South African Anglicans join in 'Confessing'

In a move to affirm their loyalty to Scripture and in a manner similar to what has happened in Scotland, seventy Anglican clergy and laity have come together to launch the Fellowship of Confessing Anglicans (South Africa).



 South African Churches


Seventy Anglican clergy and laity this week (September 3) attended the launch of the Fellowship of Confessing Anglicans (South Africa) at St John's Church in Port Elizabeth.

The Port Elizabeth day gathering, called 'Be Faithful', will, say organisers "send out a clear message that "the Scriptures exhort us to remain faithful to the faith 'once for all delivered to the saints', to the Lordship of Christ and hence to Apostolic teaching and practice."


Chronologically the Fellowship of Confessing Churches in Scotland was the first to set up formally earlier this year, however within the worldwide Anglican communion the preliminary steps to form
the Fellowship of Confessing Anglicans (FCA) were taken at a Global Anglican Futures Conference (GAFCON) in June 2008. FCA was launched in July this year (2009) and was preceded (in June) by the formation of The Anglican Church in North America.


The foundational documents for both the Fellowship of Confessing Churches and the Fellowship of Confessing Anglicans contain the paragraph:


'We reject the authority of those churches and leaders who have denied the orthodox faith in word or deed. We pray for them and call on them to repent and return to the Lord.'


In a report for Anglican Mainstream Chris Sugden writes:


FCA (South Africa) leaders stress that FCA is not another organization and is not seeking to create another church. They add: "It is a spiritual movement and fellowship for renewal, reformation and mission - uniquely bringing together those whose key shaping and commitment, but not exclusive identity, has been through the Anglo-Catholic, conservative evangelical, and charismatic expressions of Anglicanism. The FCA movement unites them in one fellowship defined by its centre in the Christian faith as currently expressed in the Jerusalem Declaration and Statement."

Lord Carey, the former Archbishop of Canterbury, commended the meeting in these terms:" The aim of all faithful evangelicals and catholics throughout the Church must be to witness to the truth in love and unity".

Anglicans from across South Africa - from the Anglican Church of Southern Africa, the Church of England in South Africa and the Traditional Anglican Communion - were welcomed as an example that the FCA is a body in which healing between different Anglican groups can take place, and not schism.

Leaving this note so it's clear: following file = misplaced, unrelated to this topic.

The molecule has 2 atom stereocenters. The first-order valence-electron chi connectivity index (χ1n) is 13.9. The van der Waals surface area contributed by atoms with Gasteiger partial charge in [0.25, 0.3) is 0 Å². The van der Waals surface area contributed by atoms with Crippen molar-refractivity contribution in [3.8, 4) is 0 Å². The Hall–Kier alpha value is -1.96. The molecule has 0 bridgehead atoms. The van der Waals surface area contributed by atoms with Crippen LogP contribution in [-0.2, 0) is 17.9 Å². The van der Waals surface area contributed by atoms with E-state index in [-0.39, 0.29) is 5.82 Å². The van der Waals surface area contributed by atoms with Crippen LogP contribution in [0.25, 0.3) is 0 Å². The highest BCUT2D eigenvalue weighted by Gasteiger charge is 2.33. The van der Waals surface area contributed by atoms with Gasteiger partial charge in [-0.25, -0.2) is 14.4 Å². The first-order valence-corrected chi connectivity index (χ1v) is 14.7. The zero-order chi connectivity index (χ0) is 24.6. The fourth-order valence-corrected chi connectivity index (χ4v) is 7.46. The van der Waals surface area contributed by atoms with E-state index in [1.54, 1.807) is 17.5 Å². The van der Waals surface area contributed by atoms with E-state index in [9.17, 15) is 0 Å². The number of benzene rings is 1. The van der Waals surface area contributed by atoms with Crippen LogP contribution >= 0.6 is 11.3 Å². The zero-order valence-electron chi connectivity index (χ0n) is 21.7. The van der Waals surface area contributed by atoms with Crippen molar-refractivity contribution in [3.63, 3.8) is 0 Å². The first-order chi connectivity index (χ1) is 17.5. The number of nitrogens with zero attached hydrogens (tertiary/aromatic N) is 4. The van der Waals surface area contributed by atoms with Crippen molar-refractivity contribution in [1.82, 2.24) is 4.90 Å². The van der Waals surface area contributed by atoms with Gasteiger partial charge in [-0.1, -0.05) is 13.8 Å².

However in his keynote address, Canon Dr Vinay Samuel from India and Oxford who spoke at the London launch challenged the participants with respect to humanist ideologies amongst leading figures in the South African scene:

"Can you bring the biblical resources of faith to shape the heart of South Africa's agenda. Will its agenda be shaped by simply an ideology of rights and use the iconic status of leaders such as Desmond Tutu and Nelson Mandela to silence any other view?

Whilst emphasising the value of social transformation Canon Samuel continued:

But you are called to the prophetic stance of the obedient disciple, rather than the stance of political people who have become messianic with the new universal of human rights which is now being imposed, claiming that these rights are self-evident –and if the Bible teaches anything different it is to be rejected. They own the Bible, and claim the Holy Spirit, for the service of this ideology. That is based on power, not on obedience." 

Archbishop Peter Akinola, Primate of All Nigeria and chairman of the GAFCON Primates Council, sent a greeting but made mention of his continuing concerns regarding the direction in which the Anglican church in general is heading:

" What a great blessing and tremendous joy to know that the mustard seed of GAFCON sown in the land of our LORD barely a year ago is already growing so fast and so big.
May I remind you that issues and concerns that led to GAFCON are still very much with us.

"Revisionists will not come to repentance. The action of TEC at its recent General Convention have confirmed our fears that for them, there is no going back. They are intensifying their search for new disciples in Africa, using mammon to buy silence and cheap compromise of the Gospel. They claim to be theologically with us, but are in full alliance with all that we stand against.

"GAFCON and FCA people must continue to stand very firm on the word of God. We must not waver or succumb to pressures posed by finance and economics. The earth is the Lord's and the fullness thereof. We must trust him who has called us. He is faithful and will provide what is needed for his work."

Meanwhile in Scotland, 35 churches have recently affirmed their allegiance to the Word of God in a public manner by posting their beliefs on congregational notice boards. 


Christians Together, 05/09/2009